Location: Alaska
256 posts, read 235,113 times
Reputation: 239
Thanks for this information. We are also thinking about the Kalispell area now. My wife's best friend lives around there.
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Old 11-04-2015, 11:42 AM
 
Location: Billings, MT
9,525 posts, read 7,798,199 times
Reputation: 13260
I lived in Hungry Horse, Graduated from Columbia Falls High School, worked at Plum Creek and the Aluminum Plant.
The Flathead Valley was a great place to grow up and live back then, but I would not return there now. I can stand to visit there for up to a week (more often 3 days), and I am ready to leave.
Nearly all the lumber mills are gone now (not closed, GONE!). The aluminum plant is shut down, and it sounds like it will soon be gone also.
Of course, nothing ever stays the same, but the changes in the Valley make it less than comfortable to me these days. I can't put my finger on exactly what is wrong, but the changes haven't been for the better, IMO!
I rather like Billings.
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Old 11-15-2015, 03:11 PM
 
77 posts, read 70,133 times
Reputation: 88
People should understand the Rocky Mountain range in general. First, you don't have to worry about being reminded of Santa Monica, or CA for that matter. Most of those areas, from Calgary on down to Albuquerque New Mexico share some things in common. That is a long history of being family and community based. That means the habits are fairly well set in, over years. This does not mean out side people are not welcome. To the contrary, new blood is always welcome, especially if the skill set is a match and some youthful vitality accompanies.
But, in general, people do not drive around looking for new places to spend their money. It is not the greatest place to just come an open up a business, expecting people to find you and patronize the business. It doesn't work that way. Better to attach yourself to a pre existing family, be it a school, a larger company, or some other venue to get yourself established. It is just that people already know where next week's pay check is going. Now, for example, we are getting ready for winter.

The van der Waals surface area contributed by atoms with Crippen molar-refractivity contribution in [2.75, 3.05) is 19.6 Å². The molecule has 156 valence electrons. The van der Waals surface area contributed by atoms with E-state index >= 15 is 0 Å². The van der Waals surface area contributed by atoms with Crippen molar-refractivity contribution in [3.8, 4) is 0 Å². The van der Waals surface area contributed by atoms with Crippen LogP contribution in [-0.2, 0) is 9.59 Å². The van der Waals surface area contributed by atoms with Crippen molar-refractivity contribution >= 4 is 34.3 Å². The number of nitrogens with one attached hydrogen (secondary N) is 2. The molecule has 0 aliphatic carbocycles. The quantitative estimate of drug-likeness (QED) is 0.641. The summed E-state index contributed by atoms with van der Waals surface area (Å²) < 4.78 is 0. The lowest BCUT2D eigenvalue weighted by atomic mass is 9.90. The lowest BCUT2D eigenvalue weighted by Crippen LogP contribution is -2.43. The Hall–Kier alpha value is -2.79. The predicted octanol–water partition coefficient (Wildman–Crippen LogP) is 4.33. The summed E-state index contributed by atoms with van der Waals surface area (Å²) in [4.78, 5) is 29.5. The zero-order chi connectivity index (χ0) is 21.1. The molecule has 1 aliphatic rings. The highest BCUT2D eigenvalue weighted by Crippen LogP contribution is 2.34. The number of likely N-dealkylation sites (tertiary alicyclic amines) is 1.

This also goes for the way the towns are run. It is like Boston, Chicago, or New York, in that the routine city jobs have been spoken for, going forward generations. Finally, so much depends on the individual and circumstance. Anyone who does not like Santa Monica might be advised to look within for the solution to that.
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Old 11-15-2015, 05:57 PM
 
4,007 posts, read 4,104,637 times
Reputation: 2893
Quote:
Originally Posted by Redraven View Post
I lived in Hungry Horse, Graduated from Columbia Falls High School, worked at Plum Creek and the Aluminum Plant.
The Flathead Valley was a great place to grow up and live back then, but I would not return there now. I can stand to visit there for up to a week (more often 3 days), and I am ready to leave.
Nearly all the lumber mills are gone now (not closed, GONE!). The aluminum plant is shut down, and it sounds like it will soon be gone also.
Of course, nothing ever stays the same, but the changes in the Valley make it less than comfortable to me these days. I can't put my finger on exactly what is wrong, but the changes haven't been for the better, IMO!
I rather like Billings.
Interesting info on Flathead.

I often think re which area of MT (from Eureka/Troy to Scobey/Plentywood down to Miles City & back around again) to relocate sooner than later, yet hesitate to go east of Continental Divide for a real feeling of Patriot territory which is truly west of there.

But any of the more populated towns (though MT as a whole hasn't v many populated size towns, period, I realize) seem to again invite more aggravation via an eventual influx of more outsiders to create even more hassles w/ traffic, pollution, crime, prices going up/cost living, etc.

So, dunno where I'm going w/ this all but suffice to say I really thought NW MT was gold, but see that the Hi-Line area has pick & choose spots/towns (most east of the Divide), & depends on how far you want/need to be from goods/services especially in winter driving terms.

Thanks for allowing my off-the-wall interruption here.